said, that great injustice had been committed by the Salmon Commission in Ireland, where charters that had existed for centuries had been ruthlessly swept away. Indeed, the legal member of the Commission, Mr. O'Connor Maurice, gave in his resignation rather than be a party to such proceedings. The Act itself was an injustice, and had been denounced by Lord Westbury, then Lord Chancellor. He should vote for the Motion as a stepping-stone towards a similar inquiry for Ireland, and could relate several instances, if necessary, of the hardships which had been inflicted by the Commission in that country.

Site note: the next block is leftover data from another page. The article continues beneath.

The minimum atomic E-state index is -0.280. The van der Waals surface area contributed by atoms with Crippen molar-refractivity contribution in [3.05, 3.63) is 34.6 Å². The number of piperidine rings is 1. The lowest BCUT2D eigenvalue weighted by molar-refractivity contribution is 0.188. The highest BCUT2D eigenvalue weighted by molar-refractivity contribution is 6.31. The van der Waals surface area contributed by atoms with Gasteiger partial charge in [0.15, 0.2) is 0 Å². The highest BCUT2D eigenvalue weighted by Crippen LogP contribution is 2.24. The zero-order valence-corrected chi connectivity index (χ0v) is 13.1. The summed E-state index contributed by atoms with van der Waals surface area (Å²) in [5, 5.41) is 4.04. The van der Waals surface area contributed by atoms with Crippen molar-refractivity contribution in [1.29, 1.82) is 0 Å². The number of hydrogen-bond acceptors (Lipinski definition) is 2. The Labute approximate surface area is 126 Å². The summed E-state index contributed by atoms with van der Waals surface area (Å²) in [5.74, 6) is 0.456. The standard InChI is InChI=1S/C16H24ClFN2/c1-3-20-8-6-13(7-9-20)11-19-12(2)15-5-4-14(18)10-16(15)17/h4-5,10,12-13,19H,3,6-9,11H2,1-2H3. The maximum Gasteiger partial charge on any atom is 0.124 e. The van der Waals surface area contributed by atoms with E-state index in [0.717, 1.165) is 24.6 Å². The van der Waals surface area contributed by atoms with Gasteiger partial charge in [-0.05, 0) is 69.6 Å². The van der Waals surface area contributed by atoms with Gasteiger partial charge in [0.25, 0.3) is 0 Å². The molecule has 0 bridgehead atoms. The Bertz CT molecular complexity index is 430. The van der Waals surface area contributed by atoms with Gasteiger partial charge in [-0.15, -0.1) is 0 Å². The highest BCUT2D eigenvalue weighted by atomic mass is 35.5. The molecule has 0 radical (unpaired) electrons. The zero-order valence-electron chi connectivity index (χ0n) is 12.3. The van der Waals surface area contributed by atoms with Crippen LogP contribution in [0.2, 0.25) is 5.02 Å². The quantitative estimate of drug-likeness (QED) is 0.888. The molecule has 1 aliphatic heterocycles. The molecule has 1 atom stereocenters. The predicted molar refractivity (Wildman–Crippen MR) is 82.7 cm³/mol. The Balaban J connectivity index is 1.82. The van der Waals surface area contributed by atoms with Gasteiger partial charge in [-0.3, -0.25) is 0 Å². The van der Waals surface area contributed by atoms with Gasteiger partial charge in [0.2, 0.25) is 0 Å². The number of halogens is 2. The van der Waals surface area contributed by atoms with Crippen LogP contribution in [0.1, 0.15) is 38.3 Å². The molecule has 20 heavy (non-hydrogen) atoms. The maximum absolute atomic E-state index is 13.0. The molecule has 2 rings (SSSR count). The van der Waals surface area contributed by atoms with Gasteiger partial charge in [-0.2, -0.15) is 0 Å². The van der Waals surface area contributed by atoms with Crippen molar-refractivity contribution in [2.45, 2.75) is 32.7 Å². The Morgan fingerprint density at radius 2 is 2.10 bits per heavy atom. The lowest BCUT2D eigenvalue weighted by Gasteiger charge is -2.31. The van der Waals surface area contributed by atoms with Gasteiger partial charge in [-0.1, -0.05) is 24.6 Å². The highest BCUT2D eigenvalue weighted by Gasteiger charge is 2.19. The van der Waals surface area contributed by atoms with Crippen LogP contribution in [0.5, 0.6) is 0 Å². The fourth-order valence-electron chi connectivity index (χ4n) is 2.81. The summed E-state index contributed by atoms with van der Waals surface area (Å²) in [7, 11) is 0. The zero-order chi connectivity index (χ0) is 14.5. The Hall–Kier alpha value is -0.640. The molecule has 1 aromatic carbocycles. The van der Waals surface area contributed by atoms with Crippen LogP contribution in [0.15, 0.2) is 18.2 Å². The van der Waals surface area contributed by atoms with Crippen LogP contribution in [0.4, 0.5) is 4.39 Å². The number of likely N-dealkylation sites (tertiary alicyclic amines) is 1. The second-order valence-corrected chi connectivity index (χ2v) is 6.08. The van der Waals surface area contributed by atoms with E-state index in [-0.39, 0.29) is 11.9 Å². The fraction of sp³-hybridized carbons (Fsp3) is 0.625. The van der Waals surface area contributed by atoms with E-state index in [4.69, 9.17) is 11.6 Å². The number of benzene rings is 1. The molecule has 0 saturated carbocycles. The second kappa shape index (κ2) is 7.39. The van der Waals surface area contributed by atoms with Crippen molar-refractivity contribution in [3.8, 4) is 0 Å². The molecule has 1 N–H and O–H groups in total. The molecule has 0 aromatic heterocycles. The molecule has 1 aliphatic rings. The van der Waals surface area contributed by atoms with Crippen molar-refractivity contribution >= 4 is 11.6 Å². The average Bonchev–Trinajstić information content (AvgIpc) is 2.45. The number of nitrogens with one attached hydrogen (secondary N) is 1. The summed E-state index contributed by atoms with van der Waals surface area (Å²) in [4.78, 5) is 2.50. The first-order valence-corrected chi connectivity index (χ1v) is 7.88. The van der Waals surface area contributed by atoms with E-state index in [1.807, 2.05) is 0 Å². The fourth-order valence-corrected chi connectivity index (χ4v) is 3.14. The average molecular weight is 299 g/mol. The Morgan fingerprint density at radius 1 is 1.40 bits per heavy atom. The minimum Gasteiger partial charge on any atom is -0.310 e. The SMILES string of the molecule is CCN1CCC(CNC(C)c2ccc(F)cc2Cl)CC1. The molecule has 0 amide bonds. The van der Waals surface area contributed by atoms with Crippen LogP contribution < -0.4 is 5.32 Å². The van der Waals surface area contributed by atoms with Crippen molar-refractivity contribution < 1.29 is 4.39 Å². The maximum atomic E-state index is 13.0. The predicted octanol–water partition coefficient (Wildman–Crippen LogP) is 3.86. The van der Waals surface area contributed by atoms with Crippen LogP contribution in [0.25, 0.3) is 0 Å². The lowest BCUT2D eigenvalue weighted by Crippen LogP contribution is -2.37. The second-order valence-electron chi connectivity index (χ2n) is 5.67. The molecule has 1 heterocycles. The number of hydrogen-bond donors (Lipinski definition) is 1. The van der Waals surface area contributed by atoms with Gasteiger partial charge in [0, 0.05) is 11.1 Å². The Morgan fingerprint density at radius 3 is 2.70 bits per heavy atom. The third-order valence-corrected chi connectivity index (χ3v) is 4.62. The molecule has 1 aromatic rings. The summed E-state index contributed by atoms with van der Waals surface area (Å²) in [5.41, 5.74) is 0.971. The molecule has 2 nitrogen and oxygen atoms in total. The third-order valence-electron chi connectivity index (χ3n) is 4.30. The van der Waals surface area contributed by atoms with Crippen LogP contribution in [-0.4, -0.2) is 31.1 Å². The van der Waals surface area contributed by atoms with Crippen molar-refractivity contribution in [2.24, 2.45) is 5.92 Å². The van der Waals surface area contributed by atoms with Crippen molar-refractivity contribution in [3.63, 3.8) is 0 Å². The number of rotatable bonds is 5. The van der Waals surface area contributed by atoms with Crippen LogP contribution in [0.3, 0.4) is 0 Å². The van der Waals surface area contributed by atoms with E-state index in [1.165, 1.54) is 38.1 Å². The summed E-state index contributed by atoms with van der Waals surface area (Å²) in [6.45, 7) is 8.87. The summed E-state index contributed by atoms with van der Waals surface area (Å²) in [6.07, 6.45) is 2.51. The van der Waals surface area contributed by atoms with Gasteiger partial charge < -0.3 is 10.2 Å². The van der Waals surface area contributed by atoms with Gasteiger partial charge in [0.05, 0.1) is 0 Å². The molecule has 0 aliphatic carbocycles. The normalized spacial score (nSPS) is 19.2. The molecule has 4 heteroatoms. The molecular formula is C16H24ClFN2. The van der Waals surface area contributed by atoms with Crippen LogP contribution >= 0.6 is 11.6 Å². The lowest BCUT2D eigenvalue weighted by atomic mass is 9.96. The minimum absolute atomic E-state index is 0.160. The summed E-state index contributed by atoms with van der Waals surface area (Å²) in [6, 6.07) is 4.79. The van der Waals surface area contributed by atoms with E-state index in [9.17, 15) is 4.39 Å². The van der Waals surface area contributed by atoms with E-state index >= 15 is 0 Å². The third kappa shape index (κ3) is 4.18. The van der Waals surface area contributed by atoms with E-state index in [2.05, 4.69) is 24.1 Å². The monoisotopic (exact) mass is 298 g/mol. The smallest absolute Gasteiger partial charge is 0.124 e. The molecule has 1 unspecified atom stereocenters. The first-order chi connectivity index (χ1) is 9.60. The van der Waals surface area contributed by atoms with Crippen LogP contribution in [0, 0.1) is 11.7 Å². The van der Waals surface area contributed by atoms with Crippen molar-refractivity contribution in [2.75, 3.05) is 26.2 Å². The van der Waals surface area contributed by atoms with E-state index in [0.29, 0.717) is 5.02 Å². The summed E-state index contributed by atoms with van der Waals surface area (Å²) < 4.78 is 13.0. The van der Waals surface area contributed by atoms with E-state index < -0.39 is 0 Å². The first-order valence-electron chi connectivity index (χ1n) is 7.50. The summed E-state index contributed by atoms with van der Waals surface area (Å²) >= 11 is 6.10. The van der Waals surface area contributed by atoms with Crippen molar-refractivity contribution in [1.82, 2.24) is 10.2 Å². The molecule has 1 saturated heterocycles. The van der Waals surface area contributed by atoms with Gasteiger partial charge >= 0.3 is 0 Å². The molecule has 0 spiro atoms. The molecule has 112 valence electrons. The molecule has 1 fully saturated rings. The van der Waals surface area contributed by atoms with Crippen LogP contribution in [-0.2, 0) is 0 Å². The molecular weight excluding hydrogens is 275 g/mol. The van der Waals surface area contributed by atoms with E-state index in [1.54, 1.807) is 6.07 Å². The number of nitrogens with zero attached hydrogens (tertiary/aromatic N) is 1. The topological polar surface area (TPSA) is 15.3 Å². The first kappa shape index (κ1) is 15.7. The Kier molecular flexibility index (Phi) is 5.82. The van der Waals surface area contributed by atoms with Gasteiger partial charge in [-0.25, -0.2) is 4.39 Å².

said, he thought it rather illogical for the hon. Gentleman who had just spoken to vote for an inquiry into the working of the Scotch fisheries, where vested interests had been respected, on the ground that in Ireland such interests had been violated. He was glad the Government had resisted the Motion, for it was well known that the Act was passed in consequence of an alarming diminution in the salmon fisheries, owing to practices which were altogether unknown at the time the charters were granted. The Legislature very properly interfered, and prohibited the placing of fixed engines within the limits of estuaries, respecting at the same time, as far as possible, existing rights. In fact, the legislation of which complaint was made only limited the estuaries on the principle laid down by Lord Eldon in the case of the Tay. The Government of the day had a difficulty in deciding the real rights of the various owners. The matter of which his hon. Friend chiefly complained might be remedied by clauses to be inserted in the Bill when it came down from the other House. No case had, however, been made out for the repeal of the Act, which had done great good in Scotland.